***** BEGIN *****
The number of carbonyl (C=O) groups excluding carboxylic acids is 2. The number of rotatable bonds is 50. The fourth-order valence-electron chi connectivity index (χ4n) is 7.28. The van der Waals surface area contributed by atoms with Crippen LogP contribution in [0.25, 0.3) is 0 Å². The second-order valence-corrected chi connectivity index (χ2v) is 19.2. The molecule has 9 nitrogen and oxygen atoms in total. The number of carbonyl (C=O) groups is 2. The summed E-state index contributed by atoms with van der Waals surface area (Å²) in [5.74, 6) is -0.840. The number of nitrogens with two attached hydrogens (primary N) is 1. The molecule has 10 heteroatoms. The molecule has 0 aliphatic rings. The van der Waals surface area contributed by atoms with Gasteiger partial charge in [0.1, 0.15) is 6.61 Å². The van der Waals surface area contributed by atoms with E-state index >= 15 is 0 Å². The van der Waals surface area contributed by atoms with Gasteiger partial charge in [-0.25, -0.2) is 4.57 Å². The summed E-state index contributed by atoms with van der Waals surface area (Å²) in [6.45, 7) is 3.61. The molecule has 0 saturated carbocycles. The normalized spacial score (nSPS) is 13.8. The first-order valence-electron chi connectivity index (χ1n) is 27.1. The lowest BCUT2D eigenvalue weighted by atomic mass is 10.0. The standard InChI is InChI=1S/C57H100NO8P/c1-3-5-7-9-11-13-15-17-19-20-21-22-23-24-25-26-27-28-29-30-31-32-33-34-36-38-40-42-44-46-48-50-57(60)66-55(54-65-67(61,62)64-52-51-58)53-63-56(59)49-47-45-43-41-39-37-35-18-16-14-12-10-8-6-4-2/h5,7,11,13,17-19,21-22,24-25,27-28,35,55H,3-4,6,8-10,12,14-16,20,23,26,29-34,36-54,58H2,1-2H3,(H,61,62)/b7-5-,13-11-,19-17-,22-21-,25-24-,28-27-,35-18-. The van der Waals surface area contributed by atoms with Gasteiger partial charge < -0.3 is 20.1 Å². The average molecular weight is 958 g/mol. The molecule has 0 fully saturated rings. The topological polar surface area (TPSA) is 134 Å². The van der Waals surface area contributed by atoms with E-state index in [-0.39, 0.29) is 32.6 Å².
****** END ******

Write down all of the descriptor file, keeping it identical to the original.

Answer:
The number of carbonyl (C=O) groups excluding carboxylic acids is 2. The number of rotatable bonds is 50. The fourth-order valence-electron chi connectivity index (χ4n) is 7.28. The van der Waals surface area contributed by atoms with Crippen LogP contribution in [0.25, 0.3) is 0 Å². The second-order valence-corrected chi connectivity index (χ2v) is 19.2. The molecule has 9 nitrogen and oxygen atoms in total. The number of carbonyl (C=O) groups is 2. The summed E-state index contributed by atoms with van der Waals surface area (Å²) in [5.74, 6) is -0.840. The number of nitrogens with two attached hydrogens (primary N) is 1. The molecule has 10 heteroatoms. The molecule has 0 aliphatic rings. The van der Waals surface area contributed by atoms with Gasteiger partial charge in [0.1, 0.15) is 6.61 Å². The van der Waals surface area contributed by atoms with E-state index >= 15 is 0 Å². The van der Waals surface area contributed by atoms with Gasteiger partial charge in [-0.25, -0.2) is 4.57 Å². The summed E-state index contributed by atoms with van der Waals surface area (Å²) in [6.45, 7) is 3.61. The molecule has 0 saturated carbocycles. The normalized spacial score (nSPS) is 13.8. The first-order valence-electron chi connectivity index (χ1n) is 27.1. The lowest BCUT2D eigenvalue weighted by atomic mass is 10.0. The standard InChI is InChI=1S/C57H100NO8P/c1-3-5-7-9-11-13-15-17-19-20-21-22-23-24-25-26-27-28-29-30-31-32-33-34-36-38-40-42-44-46-48-50-57(60)66-55(54-65-67(61,62)64-52-51-58)53-63-56(59)49-47-45-43-41-39-37-35-18-16-14-12-10-8-6-4-2/h5,7,11,13,17-19,21-22,24-25,27-28,35,55H,3-4,6,8-10,12,14-16,20,23,26,29-34,36-54,58H2,1-2H3,(H,61,62)/b7-5-,13-11-,19-17-,22-21-,25-24-,28-27-,35-18-. The van der Waals surface area contributed by atoms with Gasteiger partial charge < -0.3 is 20.1 Å². The average molecular weight is 958 g/mol. The molecule has 0 fully saturated rings. The topological polar surface area (TPSA) is 134 Å². The van der Waals surface area contributed by atoms with E-state index in [-0.39, 0.29) is 32.6 Å².